In Israel, religious law governs all family matters. There is no civil marriage or divorce, which (between Jews) are under the jurisdiction of government-sanctioned rabbinical courts. As specified in Jewish law, it is the husband who must grant a divorce Without a get, a woman cannot re-marry. She is considered an aguna, a so-called chained wife, and if she has children with another man they are regarded as mamzerim, children born of a forbidden sexual union, who will themselves be restricted from marrying any other Jew but a mamzer.
The Rackman Center annually assists some 500 women in receiving legal and psycho-social support and litigates 40 cases before the religious and civil courts in Israel, including the High Court of Justice (all pro bono). Trained volunteers run the center’s help line.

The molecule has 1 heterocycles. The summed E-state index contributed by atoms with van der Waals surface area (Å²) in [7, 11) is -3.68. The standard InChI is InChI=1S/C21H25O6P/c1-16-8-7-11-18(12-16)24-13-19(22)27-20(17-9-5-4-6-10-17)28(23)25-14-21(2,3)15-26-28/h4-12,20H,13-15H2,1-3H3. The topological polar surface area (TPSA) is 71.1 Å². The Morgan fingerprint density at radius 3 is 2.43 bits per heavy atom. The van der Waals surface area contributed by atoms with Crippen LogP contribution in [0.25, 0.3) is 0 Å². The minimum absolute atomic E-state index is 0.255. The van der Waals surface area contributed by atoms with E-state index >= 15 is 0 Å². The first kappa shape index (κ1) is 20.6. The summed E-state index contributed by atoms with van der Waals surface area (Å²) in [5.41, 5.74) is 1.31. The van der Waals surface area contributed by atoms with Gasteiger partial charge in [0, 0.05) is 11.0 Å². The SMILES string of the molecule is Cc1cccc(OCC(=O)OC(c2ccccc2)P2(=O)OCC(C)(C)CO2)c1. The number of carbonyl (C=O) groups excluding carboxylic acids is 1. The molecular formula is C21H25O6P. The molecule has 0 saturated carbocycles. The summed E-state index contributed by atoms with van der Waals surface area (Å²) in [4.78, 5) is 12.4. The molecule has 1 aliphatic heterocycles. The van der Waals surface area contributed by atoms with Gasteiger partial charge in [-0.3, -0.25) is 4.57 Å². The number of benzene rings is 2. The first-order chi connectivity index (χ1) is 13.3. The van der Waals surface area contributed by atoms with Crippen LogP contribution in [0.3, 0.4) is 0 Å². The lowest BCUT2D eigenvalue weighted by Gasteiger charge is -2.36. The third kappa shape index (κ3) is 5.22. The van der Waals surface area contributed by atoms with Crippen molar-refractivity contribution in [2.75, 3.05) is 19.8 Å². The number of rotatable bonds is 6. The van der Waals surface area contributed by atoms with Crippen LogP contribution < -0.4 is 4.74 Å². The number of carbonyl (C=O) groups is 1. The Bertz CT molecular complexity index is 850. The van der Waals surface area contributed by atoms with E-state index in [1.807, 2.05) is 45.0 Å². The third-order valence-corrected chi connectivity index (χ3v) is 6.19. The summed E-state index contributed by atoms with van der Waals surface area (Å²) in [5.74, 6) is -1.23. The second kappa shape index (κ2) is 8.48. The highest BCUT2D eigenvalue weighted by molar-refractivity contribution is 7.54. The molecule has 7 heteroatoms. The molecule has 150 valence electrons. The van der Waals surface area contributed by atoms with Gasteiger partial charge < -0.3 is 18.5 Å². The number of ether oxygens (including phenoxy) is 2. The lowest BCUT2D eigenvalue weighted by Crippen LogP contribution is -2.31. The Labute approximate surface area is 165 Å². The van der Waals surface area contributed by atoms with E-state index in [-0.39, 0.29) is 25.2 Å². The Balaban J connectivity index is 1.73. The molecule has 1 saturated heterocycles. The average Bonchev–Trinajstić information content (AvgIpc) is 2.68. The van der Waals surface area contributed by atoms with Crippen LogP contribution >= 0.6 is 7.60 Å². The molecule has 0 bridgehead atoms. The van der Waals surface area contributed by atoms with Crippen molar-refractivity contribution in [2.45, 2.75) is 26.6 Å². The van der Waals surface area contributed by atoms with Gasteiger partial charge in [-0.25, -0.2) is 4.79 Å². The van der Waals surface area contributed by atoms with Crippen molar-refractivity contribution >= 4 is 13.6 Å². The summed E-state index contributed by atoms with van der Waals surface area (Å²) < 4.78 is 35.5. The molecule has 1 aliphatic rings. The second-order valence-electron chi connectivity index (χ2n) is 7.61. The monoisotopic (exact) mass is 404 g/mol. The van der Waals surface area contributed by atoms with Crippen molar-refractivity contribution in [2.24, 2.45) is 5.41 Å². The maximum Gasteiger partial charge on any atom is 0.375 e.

“What really distinguishes us from other centers is the unique combination and synergy between being a civil society organization of activists, together with the research, expertise and knowledge that we develop as an academic center,” explains Halperin-Kaddari, who served for 12 years as a member (and four years as vice president) of the United Nations Committee on the Elimination of Discrimination Against Women (CEDAW).